That was also the only time I got a magic bad guy sensor, and that's another of the campaign's failings: it fires off interesting ideas and then instantly forgets about them. Near the beginning, I'm introduced to my canine companion, Riley, and I can mark targets for him to quietly de-jugular. I did that once, when ordered to, and never again. Later, I get to use a remote-controlled sniper rifle to clear out a stadium. It's a great gadget that I'd have liked to plop down on my own a few times, but it never shows up again. Both weapons are like toys that I get to demo in the store, but never get to take home.
But we get bored of toys after we take them home, whereas if we stay in the toy store, poking at everything that requires batteries, nothing needs to do more than light up and make noise to keep us entertained. And you won't ever be bored, because Ghosts' novelties are brilliant and bright, full of life and then whisked away before they can be broken open and revealed to be little electronic tricks.
If you buy Ghosts just for the multiplayer, I will say that you should at least play the campaign long enough to get to the first obligatory space scene. It's fantastic. It's Gravity with guns. I wish the whole thing had been in space.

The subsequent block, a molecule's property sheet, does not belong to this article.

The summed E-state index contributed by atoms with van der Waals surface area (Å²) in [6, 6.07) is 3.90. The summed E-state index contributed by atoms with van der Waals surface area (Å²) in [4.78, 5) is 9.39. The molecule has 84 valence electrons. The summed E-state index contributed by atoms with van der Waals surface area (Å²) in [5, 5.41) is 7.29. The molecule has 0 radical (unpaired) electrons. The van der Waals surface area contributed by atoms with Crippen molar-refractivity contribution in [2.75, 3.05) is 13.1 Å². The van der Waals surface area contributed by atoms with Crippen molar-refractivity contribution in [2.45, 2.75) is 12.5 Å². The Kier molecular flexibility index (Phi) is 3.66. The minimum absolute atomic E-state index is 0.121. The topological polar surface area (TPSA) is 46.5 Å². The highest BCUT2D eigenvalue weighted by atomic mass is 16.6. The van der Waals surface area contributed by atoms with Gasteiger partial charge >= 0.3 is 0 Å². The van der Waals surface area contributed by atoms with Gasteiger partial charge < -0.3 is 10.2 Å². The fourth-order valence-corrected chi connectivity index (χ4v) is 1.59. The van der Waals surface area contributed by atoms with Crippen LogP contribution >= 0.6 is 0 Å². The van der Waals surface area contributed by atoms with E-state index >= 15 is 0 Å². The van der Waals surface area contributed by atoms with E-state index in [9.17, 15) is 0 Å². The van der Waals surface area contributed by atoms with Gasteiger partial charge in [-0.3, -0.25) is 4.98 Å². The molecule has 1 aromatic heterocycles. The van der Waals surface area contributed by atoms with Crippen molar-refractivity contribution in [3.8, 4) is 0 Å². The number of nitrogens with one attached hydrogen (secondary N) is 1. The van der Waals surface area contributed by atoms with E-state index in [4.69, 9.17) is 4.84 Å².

The multiplayer is more Call of Duty® Multiplayer. It's about flanking, out flanking, and milliseconds of animation that determine who lives and who dies. The maps are circular arenas dressed in gray military garb, pulling assets from the dullest bits of the campaign's setting. Instead of a space station and tropical shipwreck, the maps are Busted Up Train Yard and Overcast Snowy Place.
In most modes, death nearly always comes from behind or upon rounding a corner and shooting too slowly to avoid a knife to the gut. There's no front line, so every kill is likely to instaspawn your foe somewhere behind you, making matches a dizzying circular chase sequence.
Guns are plentiful and nuanced, though every vital stat, from how long it takes to raise the iron sights to recoil and spread, is experienced in milliseconds of surprise action. Everyone swirls around the map like disoriented flies, and I either catch glimpses of their feet under collapsed steel girders, or run face first into them as our beelines intersect, reacting with spasms more often than cool tactical awareness. At pub levels, Ghosts' multiplayer is whack-a-mole to Counter-Strike's chess game.